I hope you’ll let us see it when it’s done. 🙂
Hi Jonni, I finished my jackrabbit today. Thank you for creating this pattern, it worked so well! Now I just need to figure out how to mount him on the wall.
Hi Rylan. It’s beautiful – I love the way you painted it. Nicely done.
I hung mine in two different ways. The expensive way was to buy a nice wooden plaque and use epoxy glue or hot glue to attach the back of the jackrabbit to the wood. The easy way was to drill a hole in the cardboard back and hang it over a nail. You can get away with that if the material you used to ‘stuff’ the inside is larger than the hole.
I thought you’d like to see my clay version of the jack rabbit – his ears are a bit wonky (but I like him anyway). Not fired yet as he’s taking a while to dry.
They’re both really nice, Angela. Did you have any trouble getting the bear to fire without cracking? I assume you made him hollow. I don’t know a thing about working with clay, (which might be kind of obvious 🙂 ) but I think they’re great.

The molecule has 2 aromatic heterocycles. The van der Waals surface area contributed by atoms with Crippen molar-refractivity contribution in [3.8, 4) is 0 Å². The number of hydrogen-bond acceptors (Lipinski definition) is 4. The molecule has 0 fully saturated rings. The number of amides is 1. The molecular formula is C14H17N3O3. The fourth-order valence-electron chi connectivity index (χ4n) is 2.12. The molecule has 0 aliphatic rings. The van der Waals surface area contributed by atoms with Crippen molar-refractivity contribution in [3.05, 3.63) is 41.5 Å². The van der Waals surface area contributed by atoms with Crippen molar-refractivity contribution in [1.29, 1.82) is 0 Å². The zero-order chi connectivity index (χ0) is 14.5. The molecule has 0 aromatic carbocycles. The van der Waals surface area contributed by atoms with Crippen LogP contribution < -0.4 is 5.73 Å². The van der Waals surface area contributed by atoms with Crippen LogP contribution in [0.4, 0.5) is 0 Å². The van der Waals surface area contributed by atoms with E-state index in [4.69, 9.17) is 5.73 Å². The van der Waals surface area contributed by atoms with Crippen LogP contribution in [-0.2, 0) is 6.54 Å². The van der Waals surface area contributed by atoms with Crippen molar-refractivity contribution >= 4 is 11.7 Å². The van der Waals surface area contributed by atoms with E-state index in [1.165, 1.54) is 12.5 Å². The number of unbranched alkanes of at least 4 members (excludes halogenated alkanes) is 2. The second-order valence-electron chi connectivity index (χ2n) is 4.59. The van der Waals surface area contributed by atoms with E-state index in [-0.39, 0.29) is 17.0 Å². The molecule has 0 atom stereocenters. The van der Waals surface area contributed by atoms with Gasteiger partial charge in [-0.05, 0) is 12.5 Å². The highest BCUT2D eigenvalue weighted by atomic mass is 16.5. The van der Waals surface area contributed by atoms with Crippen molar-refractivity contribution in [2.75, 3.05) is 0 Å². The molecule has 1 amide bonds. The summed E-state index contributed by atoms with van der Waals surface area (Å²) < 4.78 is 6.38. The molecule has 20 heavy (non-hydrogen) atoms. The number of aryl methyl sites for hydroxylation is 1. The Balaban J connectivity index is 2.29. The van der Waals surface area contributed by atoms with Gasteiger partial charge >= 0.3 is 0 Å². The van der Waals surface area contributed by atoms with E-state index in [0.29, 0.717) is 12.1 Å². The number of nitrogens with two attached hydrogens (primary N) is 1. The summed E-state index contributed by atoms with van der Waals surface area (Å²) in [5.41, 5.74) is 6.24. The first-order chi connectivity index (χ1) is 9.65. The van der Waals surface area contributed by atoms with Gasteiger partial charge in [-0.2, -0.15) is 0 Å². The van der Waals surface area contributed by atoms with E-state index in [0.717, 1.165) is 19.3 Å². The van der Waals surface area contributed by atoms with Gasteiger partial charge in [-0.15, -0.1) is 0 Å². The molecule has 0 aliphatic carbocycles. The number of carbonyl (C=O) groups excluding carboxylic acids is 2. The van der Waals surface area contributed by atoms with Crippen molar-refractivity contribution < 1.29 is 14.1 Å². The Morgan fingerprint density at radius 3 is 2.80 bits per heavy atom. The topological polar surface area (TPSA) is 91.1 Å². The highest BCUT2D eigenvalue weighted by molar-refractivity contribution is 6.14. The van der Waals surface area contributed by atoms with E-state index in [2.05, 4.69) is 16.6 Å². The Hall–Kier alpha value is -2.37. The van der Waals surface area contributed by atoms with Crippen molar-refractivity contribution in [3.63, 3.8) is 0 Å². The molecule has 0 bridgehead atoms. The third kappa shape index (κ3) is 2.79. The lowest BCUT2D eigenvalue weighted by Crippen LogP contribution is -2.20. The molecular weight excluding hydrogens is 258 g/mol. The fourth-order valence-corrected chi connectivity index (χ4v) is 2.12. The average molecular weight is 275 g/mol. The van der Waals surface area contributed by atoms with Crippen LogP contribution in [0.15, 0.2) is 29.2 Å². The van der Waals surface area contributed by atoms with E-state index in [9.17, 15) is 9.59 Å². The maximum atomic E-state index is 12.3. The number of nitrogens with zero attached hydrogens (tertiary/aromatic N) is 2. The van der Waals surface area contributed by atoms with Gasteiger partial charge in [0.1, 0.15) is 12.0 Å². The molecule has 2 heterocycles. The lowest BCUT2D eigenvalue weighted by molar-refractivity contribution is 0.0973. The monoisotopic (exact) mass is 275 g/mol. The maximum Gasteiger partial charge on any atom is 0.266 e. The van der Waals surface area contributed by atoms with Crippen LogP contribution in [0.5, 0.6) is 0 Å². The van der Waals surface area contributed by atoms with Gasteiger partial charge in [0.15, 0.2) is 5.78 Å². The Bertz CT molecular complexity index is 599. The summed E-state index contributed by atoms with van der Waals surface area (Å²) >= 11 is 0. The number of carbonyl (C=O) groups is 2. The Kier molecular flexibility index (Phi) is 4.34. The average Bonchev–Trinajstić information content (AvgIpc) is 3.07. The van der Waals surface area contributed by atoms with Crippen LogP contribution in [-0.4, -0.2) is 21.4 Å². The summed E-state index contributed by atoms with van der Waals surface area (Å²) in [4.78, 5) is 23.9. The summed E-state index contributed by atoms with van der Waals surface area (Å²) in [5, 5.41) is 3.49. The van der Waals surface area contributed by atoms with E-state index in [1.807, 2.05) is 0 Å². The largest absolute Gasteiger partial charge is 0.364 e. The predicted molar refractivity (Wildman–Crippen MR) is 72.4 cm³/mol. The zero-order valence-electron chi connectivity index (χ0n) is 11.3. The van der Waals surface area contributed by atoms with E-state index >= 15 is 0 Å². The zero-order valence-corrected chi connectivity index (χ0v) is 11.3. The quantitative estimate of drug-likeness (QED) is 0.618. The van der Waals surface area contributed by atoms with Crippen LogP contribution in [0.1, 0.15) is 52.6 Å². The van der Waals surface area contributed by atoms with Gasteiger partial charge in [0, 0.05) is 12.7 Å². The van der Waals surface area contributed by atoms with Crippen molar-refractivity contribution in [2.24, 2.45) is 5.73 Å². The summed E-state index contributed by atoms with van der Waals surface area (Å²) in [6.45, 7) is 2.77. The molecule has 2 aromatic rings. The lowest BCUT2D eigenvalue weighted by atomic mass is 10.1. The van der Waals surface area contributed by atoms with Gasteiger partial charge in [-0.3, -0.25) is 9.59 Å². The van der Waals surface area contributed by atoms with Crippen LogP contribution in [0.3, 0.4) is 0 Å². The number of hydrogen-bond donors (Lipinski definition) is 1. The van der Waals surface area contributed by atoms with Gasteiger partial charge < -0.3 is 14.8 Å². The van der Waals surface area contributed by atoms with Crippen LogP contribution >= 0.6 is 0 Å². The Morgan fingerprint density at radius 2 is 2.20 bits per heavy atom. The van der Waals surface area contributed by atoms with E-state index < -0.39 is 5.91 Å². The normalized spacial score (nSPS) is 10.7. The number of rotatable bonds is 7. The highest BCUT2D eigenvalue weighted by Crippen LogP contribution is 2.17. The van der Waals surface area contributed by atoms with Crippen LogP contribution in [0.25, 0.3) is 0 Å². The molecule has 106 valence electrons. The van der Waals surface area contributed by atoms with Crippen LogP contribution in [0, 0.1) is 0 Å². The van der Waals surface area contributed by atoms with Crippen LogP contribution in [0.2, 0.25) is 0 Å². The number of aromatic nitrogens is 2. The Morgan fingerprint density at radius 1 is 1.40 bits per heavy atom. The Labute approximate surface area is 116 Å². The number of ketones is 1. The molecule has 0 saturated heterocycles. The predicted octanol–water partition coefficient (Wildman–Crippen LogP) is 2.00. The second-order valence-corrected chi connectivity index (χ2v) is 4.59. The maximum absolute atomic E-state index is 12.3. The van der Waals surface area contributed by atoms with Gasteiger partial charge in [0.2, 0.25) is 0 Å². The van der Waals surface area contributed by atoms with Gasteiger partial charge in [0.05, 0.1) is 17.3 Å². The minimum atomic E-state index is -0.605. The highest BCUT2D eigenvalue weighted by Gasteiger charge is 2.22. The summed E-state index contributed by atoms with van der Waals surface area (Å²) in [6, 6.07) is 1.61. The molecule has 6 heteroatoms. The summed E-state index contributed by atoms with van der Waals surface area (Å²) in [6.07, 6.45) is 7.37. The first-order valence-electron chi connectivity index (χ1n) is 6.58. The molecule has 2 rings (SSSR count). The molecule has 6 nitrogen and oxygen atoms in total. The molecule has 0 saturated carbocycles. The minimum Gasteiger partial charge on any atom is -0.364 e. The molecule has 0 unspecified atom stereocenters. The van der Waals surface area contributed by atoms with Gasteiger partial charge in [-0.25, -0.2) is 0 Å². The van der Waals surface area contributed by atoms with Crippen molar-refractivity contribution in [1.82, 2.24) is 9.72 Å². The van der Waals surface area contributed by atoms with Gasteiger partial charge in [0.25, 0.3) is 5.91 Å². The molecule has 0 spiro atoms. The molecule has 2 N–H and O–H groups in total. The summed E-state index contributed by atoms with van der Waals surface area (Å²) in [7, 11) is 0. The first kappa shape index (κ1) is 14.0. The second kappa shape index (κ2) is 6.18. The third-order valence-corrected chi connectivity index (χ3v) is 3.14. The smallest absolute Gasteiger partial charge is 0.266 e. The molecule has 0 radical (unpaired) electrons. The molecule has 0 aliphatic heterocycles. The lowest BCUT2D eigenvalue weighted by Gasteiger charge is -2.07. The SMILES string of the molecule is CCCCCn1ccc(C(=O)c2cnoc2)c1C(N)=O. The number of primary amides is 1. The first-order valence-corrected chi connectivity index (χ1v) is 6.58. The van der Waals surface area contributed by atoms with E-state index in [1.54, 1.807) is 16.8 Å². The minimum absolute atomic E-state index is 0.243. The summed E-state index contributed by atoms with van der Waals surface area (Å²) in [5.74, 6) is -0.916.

Yes they are both hollow – and no cracks (so far). The trick getting them not to crack is to dry them slowly 🙂
This is one of my smaller rabbit heads. He’s 10cm (4 inches) high. You’ve inspired me to go bigger. The jack rabbit is 28cm (11 inches) from the tip of his ear to his nose!
I love them – especially the way you’ve decorated the ears. Thanks for sharing the photo!
Finally finished the jack rabbit. He is not looking much like yours but I’m pleased with him.
It’s beautiful, Angela. Do you have a kiln for your clay sculptures? If so, I am so jealous!